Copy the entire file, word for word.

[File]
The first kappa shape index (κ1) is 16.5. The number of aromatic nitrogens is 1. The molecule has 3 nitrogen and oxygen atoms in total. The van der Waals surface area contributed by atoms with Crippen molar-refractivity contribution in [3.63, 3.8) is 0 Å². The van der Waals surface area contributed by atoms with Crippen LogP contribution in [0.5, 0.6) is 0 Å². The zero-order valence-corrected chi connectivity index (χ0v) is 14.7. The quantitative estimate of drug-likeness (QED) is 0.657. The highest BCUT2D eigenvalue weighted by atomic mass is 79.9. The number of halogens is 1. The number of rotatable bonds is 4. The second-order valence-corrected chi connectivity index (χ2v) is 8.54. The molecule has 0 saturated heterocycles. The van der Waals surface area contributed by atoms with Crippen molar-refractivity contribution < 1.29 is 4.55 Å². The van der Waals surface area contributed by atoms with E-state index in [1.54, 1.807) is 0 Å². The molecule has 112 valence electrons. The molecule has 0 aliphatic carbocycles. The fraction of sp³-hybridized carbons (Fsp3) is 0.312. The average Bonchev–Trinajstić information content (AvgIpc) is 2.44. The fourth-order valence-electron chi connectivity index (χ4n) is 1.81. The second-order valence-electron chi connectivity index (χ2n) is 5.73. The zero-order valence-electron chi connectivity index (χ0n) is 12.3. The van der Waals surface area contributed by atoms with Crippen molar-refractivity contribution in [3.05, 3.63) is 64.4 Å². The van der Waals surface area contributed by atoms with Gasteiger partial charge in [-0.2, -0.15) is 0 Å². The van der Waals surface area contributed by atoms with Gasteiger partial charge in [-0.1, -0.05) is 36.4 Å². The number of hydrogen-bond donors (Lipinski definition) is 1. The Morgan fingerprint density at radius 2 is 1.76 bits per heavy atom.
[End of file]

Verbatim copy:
The first kappa shape index (κ1) is 16.5. The number of aromatic nitrogens is 1. The molecule has 3 nitrogen and oxygen atoms in total. The van der Waals surface area contributed by atoms with Crippen molar-refractivity contribution in [3.63, 3.8) is 0 Å². The van der Waals surface area contributed by atoms with Crippen LogP contribution in [0.5, 0.6) is 0 Å². The zero-order valence-corrected chi connectivity index (χ0v) is 14.7. The quantitative estimate of drug-likeness (QED) is 0.657. The highest BCUT2D eigenvalue weighted by atomic mass is 79.9. The number of halogens is 1. The number of rotatable bonds is 4. The second-order valence-corrected chi connectivity index (χ2v) is 8.54. The molecule has 0 saturated heterocycles. The van der Waals surface area contributed by atoms with Crippen molar-refractivity contribution < 1.29 is 4.55 Å². The van der Waals surface area contributed by atoms with E-state index in [1.54, 1.807) is 0 Å². The molecule has 112 valence electrons. The molecule has 0 aliphatic carbocycles. The fraction of sp³-hybridized carbons (Fsp3) is 0.312. The average Bonchev–Trinajstić information content (AvgIpc) is 2.44. The fourth-order valence-electron chi connectivity index (χ4n) is 1.81. The second-order valence-electron chi connectivity index (χ2n) is 5.73. The zero-order valence-electron chi connectivity index (χ0n) is 12.3. The van der Waals surface area contributed by atoms with Crippen molar-refractivity contribution in [3.05, 3.63) is 64.4 Å². The van der Waals surface area contributed by atoms with Gasteiger partial charge in [-0.2, -0.15) is 0 Å². The van der Waals surface area contributed by atoms with Gasteiger partial charge in [-0.1, -0.05) is 36.4 Å². The number of hydrogen-bond donors (Lipinski definition) is 1. The Morgan fingerprint density at radius 2 is 1.76 bits per heavy atom.